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A PETITION from close to a thousand people in the ACT was a catalyst for a debate on defending minorities within our community. The real challenge for democracy is looking after minorities, for even some of the most atrocious dictatorships have looked after their majority.
The petition presented in August by MLA Andrew Wall, shadow minister for Education, called on the government “to stop any and all current and future ACT government support and funding to the Safe Schools Coalition program”. It also called for “the removal of the SSP and associated resources from ACT schools where it may already be in use”.
Education Minister Yvette Berry immediately lashed out at Wall with “I am appalled” and “he should be ashamed of himself”. She was “deeply saddened” pointing out Wall had initiated the petition as well as presenting it to the Assembly. She argued the petition will say to LGBTIQ young people: “There is something wrong with you, you are not welcome, you are not to be included in our schools”.
The petition identified “families have serious concerns about the political and social agenda of Safe Schools Coalition, the Safe Schools Program”. It went on to express serious apprehension about “materials and associated resources” being “inappropriate” leading to “identity confusion and anxiety in developing children”.
There is no question about the right of Wall to initiate or to present a petition. Nor is there doubt about his petitioners’ right to make a request of the Legislative Assembly. There are genuine concerns regarding this program right across Australia. Putting such concerns to the Assembly is an appropriate and effective tool in the democratic process.
However, such petitions also provide an insight into where different members of the Assembly stand on social issues, on equity and the rights of the vulnerable and minorities. The terms of the petition identify the discomfort felt by just 998 conservative members of the community who had signed the petition. No doubt there are many others who would have supported the approach had they known about the petition.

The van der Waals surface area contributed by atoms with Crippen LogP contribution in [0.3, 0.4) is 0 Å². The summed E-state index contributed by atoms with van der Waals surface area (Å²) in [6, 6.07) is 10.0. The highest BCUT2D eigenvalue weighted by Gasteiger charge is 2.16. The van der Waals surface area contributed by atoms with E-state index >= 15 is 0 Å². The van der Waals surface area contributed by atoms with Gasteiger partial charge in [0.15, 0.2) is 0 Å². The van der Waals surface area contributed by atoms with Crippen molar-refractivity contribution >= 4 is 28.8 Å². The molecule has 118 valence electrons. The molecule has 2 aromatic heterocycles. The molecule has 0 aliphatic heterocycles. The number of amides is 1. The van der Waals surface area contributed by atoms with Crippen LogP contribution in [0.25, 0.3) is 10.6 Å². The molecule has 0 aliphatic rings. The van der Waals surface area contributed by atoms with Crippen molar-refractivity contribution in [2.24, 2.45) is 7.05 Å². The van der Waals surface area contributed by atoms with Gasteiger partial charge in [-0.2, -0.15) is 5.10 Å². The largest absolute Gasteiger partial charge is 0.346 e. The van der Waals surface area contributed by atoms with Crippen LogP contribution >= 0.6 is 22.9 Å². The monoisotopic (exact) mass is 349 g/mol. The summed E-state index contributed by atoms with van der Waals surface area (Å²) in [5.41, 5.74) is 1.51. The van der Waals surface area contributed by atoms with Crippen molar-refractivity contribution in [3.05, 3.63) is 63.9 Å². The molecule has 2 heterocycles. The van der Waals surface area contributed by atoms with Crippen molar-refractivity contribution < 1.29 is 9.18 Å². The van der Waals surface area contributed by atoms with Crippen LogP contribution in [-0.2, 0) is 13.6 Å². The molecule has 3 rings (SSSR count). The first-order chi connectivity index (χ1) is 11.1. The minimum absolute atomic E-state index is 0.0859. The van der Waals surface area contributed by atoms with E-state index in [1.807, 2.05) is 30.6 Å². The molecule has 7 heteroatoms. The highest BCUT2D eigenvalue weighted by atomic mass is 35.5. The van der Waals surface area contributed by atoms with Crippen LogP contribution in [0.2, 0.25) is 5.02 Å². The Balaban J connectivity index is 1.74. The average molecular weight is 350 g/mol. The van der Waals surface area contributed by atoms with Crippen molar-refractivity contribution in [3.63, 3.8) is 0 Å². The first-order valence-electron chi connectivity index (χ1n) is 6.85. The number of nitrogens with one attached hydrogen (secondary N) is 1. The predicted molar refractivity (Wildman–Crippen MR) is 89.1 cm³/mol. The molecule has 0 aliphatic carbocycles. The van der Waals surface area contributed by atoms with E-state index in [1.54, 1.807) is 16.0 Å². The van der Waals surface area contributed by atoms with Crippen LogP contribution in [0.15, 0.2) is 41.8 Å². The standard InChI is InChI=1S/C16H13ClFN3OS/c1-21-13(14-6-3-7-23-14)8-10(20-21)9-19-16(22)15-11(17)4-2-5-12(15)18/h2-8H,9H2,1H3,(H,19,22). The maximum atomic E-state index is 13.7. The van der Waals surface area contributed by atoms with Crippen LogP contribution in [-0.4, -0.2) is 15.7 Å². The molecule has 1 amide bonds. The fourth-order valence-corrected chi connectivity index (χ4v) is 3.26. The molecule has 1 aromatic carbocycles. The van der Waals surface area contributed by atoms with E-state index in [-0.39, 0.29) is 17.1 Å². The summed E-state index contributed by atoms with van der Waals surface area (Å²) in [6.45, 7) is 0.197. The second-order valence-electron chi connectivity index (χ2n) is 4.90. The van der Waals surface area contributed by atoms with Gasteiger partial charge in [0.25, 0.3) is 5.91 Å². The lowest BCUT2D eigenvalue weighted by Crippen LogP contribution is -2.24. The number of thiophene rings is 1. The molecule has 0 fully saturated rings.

Greens MLA Caroline Le Couteur decried the timing as “very unfortunate” being at “the time of the same-sex marriage voluntary postal survey”. Le Couteur denounced Wall, saying: “The time that has been chosen to decry the one program that we have in our schools that addresses the bullying that these young [LGBTIQ] people face”.
Conservative MLA Elizabeth Kikkert probably thought she had a debating triumph by quoting a student: “I have been told my whole life that people don’t have a right to touch my body in a way that makes me feel uncomfortable, so why is it okay for a teacher to touch my mind in a way that makes me feel uncomfortable in the exact same way?”
The quote backfires. The very point of the Safe Schools Program is, first, to reinforce the importance of this concept of the right to feel comfortable. Then, more importantly, to have such students put themselves in the shoes of another, a more vulnerable person – thereby understanding what makes the “other” feel uncomfortable.
Ploughing through the Safe Schools Coalition website will reveal issues such as alcohol and other drugs, online safety bullying and diversity at the primary school level as well as safe and responsible choices and healthy minds and bodies at the secondary level.
Benjamin Laws summed it up well stating: “In reality, Safe Schools was an opt-in program aimed at supporting teachers help LGBTIQ students, consisting mostly of professional learning resources for teachers”.
The site itself states: “The national program resources do not include posters related to uniforms or include role play activities. Nor do our resources discuss sex education.”
Minister Berry identified our public schools, our independent schools and our Catholic schools.
“The ACT government will not be changing its mind about Safe Schools. I will make sure that the duty of care that each of us has in ensuring the safety and wellbeing of every child is met”.
The danger of conservative politics is the inclination to support majorities at the expense of minorities. This concept is sometimes called “populism” and the last thing we need is a populist government.